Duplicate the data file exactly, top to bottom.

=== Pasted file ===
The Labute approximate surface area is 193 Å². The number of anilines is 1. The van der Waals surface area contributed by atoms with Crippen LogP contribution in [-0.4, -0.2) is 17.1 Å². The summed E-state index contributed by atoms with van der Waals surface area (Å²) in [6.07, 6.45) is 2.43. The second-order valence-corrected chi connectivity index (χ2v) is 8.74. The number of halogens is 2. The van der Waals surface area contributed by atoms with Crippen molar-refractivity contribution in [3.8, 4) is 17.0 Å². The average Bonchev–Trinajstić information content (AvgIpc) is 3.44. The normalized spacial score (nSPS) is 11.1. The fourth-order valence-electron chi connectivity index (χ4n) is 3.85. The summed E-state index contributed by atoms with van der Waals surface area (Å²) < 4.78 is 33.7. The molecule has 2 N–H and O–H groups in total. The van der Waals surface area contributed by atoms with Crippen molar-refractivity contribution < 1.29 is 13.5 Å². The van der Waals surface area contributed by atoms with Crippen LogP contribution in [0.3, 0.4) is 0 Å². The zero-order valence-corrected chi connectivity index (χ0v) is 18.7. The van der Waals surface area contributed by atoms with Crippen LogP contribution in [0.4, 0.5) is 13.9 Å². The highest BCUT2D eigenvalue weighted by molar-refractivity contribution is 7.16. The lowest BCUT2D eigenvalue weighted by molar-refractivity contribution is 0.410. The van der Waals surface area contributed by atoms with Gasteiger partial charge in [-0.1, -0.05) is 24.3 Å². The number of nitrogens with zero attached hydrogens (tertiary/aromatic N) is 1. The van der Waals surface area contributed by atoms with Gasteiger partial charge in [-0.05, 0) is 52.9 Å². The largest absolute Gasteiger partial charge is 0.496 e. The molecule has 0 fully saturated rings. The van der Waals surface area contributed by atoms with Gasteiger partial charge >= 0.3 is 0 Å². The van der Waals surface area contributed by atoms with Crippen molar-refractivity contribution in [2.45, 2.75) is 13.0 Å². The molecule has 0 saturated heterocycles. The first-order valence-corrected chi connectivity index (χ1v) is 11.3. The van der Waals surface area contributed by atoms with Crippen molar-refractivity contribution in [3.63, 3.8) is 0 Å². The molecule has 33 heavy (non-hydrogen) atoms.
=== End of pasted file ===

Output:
The Labute approximate surface area is 193 Å². The number of anilines is 1. The van der Waals surface area contributed by atoms with Crippen LogP contribution in [-0.4, -0.2) is 17.1 Å². The summed E-state index contributed by atoms with van der Waals surface area (Å²) in [6.07, 6.45) is 2.43. The second-order valence-corrected chi connectivity index (χ2v) is 8.74. The number of halogens is 2. The van der Waals surface area contributed by atoms with Crippen molar-refractivity contribution in [3.8, 4) is 17.0 Å². The average Bonchev–Trinajstić information content (AvgIpc) is 3.44. The normalized spacial score (nSPS) is 11.1. The fourth-order valence-electron chi connectivity index (χ4n) is 3.85. The summed E-state index contributed by atoms with van der Waals surface area (Å²) < 4.78 is 33.7. The molecule has 2 N–H and O–H groups in total. The van der Waals surface area contributed by atoms with Crippen molar-refractivity contribution < 1.29 is 13.5 Å². The van der Waals surface area contributed by atoms with Crippen LogP contribution in [0.3, 0.4) is 0 Å². The zero-order valence-corrected chi connectivity index (χ0v) is 18.7. The van der Waals surface area contributed by atoms with Crippen LogP contribution in [0.4, 0.5) is 13.9 Å². The highest BCUT2D eigenvalue weighted by molar-refractivity contribution is 7.16. The lowest BCUT2D eigenvalue weighted by molar-refractivity contribution is 0.410. The van der Waals surface area contributed by atoms with Gasteiger partial charge in [-0.1, -0.05) is 24.3 Å². The number of nitrogens with zero attached hydrogens (tertiary/aromatic N) is 1. The van der Waals surface area contributed by atoms with Gasteiger partial charge in [-0.05, 0) is 52.9 Å². The largest absolute Gasteiger partial charge is 0.496 e. The molecule has 0 fully saturated rings. The van der Waals surface area contributed by atoms with Gasteiger partial charge >= 0.3 is 0 Å². The van der Waals surface area contributed by atoms with Crippen molar-refractivity contribution in [2.45, 2.75) is 13.0 Å². The molecule has 0 saturated heterocycles. The first-order valence-corrected chi connectivity index (χ1v) is 11.3. The van der Waals surface area contributed by atoms with Crippen molar-refractivity contribution in [3.63, 3.8) is 0 Å². The molecule has 33 heavy (non-hydrogen) atoms.